Nearly five months ago, I wrote a little update about how I had been. I was hopeful that I was doing better and would be back in the saddle again soon, sorting through my huge backlog of pictures and getting content up on the blog.
Obviously, that hasn’t happened.
First… Ziggy passing away hit me harder than I realized. I look back and I see that I spent months in a fog, missing my constant companion. When we were all home, Ziggy would usually lay in the entryway so that she could easily check on us all. (Unless someone was in the kitchen cooking or elsewhere with food. Then she would 100% be where the food was.) But when Andy was at work and G was at school, Ziggy was with me. If I was on the couch, she would be on the floor right next to the couch. If I was in bed, she would be at the foot of the bed. (Note that no matter where we put it, chances were excellent that she wasn’t on her bed. She vastly preferred the rugs for some reason.)
Suddenly, I was alone alone. No one else was home with me anymore.
I love Tybalt and I’m so glad that Andy and I adopted him from the pound so many years ago and that he’s found a new home. But in my heart of hearts, I’ve always been a dog person. Wanting a dog of my own was my main impetus for wanting to buy a house. Before we had G, I called Ziggy my baby. Although my relationship with Ziggy changed once I had a human child of my own, Zigs held a special piece of my heart that was just hers. When she died, that piece of my heart broke and it cannot be fixed.
All of this to say that while I may have stopped crying for hours on end after a week or so, my grief process hasn’t been easy. I miss Ziggy every day; we all do. Little things remind us of her and we stop to comment on how much we loved her, miss her, wish she were still here.
Adding the rage, terror, and millions of other emotions that the Trump presidency (and other social and political happenings) has brought up on top of that grief has made things very difficult for me so far this year.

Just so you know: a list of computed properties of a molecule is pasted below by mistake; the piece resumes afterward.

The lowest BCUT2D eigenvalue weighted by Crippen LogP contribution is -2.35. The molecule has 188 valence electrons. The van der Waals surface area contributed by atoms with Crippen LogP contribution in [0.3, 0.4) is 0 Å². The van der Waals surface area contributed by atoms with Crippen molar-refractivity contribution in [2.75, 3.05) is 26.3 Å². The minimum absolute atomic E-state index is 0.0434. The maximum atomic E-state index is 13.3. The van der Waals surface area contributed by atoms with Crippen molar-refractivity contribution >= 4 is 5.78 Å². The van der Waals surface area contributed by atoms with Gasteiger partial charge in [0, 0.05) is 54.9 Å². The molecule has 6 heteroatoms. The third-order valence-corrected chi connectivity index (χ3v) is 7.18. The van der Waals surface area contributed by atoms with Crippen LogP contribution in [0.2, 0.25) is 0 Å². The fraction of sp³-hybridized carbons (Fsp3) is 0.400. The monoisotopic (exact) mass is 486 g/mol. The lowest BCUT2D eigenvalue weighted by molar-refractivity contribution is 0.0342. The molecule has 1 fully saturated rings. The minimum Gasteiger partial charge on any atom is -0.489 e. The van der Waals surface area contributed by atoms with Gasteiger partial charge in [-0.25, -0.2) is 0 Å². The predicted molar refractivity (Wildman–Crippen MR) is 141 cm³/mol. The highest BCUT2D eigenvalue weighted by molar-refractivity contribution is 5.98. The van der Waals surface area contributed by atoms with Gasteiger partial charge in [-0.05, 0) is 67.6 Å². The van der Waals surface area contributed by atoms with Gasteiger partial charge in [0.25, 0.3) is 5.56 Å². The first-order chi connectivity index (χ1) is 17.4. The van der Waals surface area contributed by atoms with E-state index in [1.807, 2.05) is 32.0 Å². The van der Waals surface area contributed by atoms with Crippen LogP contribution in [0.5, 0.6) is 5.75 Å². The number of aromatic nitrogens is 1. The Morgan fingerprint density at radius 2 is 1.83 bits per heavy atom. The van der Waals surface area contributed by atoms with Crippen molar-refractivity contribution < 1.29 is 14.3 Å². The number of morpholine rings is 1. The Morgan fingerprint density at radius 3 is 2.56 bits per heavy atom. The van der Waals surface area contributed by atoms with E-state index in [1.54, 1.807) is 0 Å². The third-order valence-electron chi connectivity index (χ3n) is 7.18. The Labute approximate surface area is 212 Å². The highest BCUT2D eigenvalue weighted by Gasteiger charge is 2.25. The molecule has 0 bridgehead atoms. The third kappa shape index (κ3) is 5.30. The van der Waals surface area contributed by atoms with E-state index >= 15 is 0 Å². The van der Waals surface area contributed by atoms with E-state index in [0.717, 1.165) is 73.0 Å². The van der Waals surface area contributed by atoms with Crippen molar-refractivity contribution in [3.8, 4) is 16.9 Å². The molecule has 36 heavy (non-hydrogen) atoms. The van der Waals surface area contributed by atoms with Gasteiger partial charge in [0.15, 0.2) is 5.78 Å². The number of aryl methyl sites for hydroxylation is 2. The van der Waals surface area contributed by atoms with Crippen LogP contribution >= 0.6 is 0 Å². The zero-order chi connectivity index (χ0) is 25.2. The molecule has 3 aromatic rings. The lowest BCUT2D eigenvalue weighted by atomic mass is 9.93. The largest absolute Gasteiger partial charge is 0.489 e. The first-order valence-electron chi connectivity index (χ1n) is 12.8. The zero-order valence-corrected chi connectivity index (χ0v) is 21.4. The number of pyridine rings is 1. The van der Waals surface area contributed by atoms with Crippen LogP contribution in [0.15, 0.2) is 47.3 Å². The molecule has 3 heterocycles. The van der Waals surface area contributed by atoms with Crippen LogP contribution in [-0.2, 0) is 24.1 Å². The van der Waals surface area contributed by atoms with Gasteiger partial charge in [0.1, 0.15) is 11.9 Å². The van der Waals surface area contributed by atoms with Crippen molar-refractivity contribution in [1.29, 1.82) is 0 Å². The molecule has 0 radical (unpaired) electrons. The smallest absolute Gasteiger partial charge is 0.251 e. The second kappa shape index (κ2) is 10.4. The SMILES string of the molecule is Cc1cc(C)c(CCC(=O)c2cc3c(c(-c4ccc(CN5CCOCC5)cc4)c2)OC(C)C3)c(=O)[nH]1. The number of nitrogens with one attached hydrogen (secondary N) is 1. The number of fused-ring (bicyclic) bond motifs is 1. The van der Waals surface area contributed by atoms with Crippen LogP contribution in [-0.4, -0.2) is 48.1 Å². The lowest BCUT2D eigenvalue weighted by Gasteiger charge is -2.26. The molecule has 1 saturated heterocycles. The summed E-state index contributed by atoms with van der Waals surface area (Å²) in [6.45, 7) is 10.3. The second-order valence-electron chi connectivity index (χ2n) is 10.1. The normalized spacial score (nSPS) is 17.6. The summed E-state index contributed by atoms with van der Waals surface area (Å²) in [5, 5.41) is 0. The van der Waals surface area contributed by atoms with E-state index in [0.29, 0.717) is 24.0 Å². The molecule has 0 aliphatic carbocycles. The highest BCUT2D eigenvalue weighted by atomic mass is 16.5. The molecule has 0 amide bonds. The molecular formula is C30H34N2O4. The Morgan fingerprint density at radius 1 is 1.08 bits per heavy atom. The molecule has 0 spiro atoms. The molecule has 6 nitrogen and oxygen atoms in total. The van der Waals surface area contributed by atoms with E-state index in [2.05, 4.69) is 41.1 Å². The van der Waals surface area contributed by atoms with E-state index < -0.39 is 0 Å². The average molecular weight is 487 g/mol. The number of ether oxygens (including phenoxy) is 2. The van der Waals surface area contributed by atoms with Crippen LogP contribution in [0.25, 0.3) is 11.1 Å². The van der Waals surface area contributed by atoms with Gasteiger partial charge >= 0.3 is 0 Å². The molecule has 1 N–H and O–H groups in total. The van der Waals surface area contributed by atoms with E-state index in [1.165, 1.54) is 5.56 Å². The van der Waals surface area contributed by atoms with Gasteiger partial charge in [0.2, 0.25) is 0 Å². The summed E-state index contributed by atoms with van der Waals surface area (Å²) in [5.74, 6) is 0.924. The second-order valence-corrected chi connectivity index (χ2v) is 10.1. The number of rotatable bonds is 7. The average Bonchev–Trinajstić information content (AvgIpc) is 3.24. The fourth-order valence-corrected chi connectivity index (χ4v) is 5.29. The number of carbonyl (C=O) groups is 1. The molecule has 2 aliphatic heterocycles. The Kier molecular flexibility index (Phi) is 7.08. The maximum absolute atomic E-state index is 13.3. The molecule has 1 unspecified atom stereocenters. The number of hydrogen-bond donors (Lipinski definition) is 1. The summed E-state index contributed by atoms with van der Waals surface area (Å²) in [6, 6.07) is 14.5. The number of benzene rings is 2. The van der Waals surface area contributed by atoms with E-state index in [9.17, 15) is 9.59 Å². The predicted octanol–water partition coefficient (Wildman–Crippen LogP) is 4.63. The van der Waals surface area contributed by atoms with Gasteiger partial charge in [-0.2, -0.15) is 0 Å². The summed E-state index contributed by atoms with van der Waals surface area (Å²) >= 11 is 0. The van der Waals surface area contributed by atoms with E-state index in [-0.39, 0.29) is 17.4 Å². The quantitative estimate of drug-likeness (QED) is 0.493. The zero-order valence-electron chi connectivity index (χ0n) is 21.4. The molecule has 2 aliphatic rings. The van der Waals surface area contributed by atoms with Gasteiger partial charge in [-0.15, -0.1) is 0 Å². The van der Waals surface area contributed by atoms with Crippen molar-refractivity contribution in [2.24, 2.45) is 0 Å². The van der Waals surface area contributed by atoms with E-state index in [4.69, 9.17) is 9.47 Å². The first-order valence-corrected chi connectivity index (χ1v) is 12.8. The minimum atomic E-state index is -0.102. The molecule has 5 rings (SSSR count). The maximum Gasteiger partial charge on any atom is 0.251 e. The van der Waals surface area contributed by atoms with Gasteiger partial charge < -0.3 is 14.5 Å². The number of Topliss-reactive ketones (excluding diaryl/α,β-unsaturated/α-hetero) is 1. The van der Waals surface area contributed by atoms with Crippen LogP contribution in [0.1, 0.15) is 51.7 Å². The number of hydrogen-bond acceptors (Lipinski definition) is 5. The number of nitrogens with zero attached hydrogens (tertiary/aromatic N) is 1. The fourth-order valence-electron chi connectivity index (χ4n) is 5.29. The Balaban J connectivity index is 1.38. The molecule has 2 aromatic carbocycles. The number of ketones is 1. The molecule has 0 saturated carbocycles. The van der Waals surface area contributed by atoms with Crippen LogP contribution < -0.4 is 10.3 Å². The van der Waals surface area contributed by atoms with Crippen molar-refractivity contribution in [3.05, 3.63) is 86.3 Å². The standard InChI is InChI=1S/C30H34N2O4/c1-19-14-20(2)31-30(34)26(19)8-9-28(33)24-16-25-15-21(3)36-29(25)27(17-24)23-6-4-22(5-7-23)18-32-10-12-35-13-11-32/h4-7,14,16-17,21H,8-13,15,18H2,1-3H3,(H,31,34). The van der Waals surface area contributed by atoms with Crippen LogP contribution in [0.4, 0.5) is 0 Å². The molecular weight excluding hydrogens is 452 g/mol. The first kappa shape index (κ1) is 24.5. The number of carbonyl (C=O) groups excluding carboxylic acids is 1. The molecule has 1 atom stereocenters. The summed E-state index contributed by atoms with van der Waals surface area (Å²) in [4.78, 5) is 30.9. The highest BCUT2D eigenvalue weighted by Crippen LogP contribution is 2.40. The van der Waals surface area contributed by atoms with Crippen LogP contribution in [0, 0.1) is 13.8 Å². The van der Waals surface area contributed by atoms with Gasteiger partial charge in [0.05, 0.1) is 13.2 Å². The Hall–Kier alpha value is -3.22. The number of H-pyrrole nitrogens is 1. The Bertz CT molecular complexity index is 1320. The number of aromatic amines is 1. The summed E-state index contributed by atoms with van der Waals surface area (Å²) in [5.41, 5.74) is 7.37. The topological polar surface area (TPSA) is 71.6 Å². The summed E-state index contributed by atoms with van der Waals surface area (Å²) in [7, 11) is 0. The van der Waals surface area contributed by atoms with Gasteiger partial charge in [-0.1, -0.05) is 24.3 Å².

However, I’m really trying to get myself out of the fog I’ve been in. I’ve been writing and calling my representatives in the House and Senate. I’ve weighed in on issues being brought to a vote in the Illinois House and Senate. I’ve even written letters to the city council back in Peoria. (Local politics are so important.)
I ran for a position on the Switzerland Executive Committee of Democrats Abroad. I lost. I decided to get more active in the Basel chapter. Then I ended up getting that position I originally ran for. So I’m now the DACH Secretary. I won’t stand idly by while my home country is destroyed from the inside. DACH is helping me find ways to fight the good fight.
I’m also starting to do some communications volunteer work with an organization called the Professional Women’s Group of Basel (PWG). My professional background may not be in communications, but I’ve had blogs for years and love learning my way around social media. (Although I still can’t understand why we need Snapchat and Instagram Stories and Facebook Stories and I think fb still has the “Shared Day” feature embedded in the Messenger app and that is ridiculous.)
When we moved to Switzerland, I left my job. I hardcore looked for work for the first year we were here and it yielded no results. I did have an independent contractor job doing social media and that was interesting and fairly easy money, but it stopped being great when I stopped getting paid.
Since I can’t do what I was doing back in the US here in Switzerland, and assuming I want to have another job someday (I do), I need to keep up my skills and build new ones. I also need to network because – man! – it’s super important over here. Who you know is everything. Working with PWG allows me to network, use the skills I have, and gain new ones. You can’t beat that.
You know the long list of posts I mentioned back in February? I’m still working on them. I’m making my way through my huge (and growing) collection of pictures that I’ve taken and not had the chance to look at yet. I’ve got notes on things I want to say.
They’re coming, I promise.
Thank you for being patient with me in the mean time.